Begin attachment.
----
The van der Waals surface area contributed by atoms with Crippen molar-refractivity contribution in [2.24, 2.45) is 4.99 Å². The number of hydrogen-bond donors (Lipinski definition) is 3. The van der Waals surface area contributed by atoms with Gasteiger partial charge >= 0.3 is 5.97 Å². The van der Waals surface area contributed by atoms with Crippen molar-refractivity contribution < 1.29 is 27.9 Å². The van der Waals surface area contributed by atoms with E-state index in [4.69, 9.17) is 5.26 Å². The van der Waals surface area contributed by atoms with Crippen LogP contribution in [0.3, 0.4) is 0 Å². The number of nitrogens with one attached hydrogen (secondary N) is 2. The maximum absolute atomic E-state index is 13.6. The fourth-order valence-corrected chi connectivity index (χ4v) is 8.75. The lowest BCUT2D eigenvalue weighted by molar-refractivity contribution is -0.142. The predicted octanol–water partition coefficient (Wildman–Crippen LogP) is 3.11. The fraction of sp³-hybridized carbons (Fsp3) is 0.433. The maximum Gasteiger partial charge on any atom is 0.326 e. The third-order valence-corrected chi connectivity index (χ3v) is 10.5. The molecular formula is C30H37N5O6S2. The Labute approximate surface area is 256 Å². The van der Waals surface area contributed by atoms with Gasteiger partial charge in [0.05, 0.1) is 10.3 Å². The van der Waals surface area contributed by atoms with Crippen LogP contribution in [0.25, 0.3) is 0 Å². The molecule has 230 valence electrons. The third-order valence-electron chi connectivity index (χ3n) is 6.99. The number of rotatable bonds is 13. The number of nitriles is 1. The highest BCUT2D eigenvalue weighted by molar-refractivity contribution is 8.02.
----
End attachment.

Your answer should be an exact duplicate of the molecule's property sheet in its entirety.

The van der Waals surface area contributed by atoms with Crippen molar-refractivity contribution in [2.24, 2.45) is 4.99 Å². The number of hydrogen-bond donors (Lipinski definition) is 3. The van der Waals surface area contributed by atoms with Gasteiger partial charge >= 0.3 is 5.97 Å². The van der Waals surface area contributed by atoms with Crippen molar-refractivity contribution < 1.29 is 27.9 Å². The van der Waals surface area contributed by atoms with E-state index in [4.69, 9.17) is 5.26 Å². The van der Waals surface area contributed by atoms with Crippen LogP contribution in [0.3, 0.4) is 0 Å². The number of nitrogens with one attached hydrogen (secondary N) is 2. The maximum absolute atomic E-state index is 13.6. The fourth-order valence-corrected chi connectivity index (χ4v) is 8.75. The lowest BCUT2D eigenvalue weighted by molar-refractivity contribution is -0.142. The predicted octanol–water partition coefficient (Wildman–Crippen LogP) is 3.11. The fraction of sp³-hybridized carbons (Fsp3) is 0.433. The maximum Gasteiger partial charge on any atom is 0.326 e. The third-order valence-corrected chi connectivity index (χ3v) is 10.5. The molecular formula is C30H37N5O6S2. The Labute approximate surface area is 256 Å². The van der Waals surface area contributed by atoms with Gasteiger partial charge in [0.05, 0.1) is 10.3 Å². The van der Waals surface area contributed by atoms with Crippen LogP contribution in [0.25, 0.3) is 0 Å². The molecule has 230 valence electrons. The third-order valence-electron chi connectivity index (χ3n) is 6.99. The number of rotatable bonds is 13. The number of nitriles is 1. The highest BCUT2D eigenvalue weighted by molar-refractivity contribution is 8.02.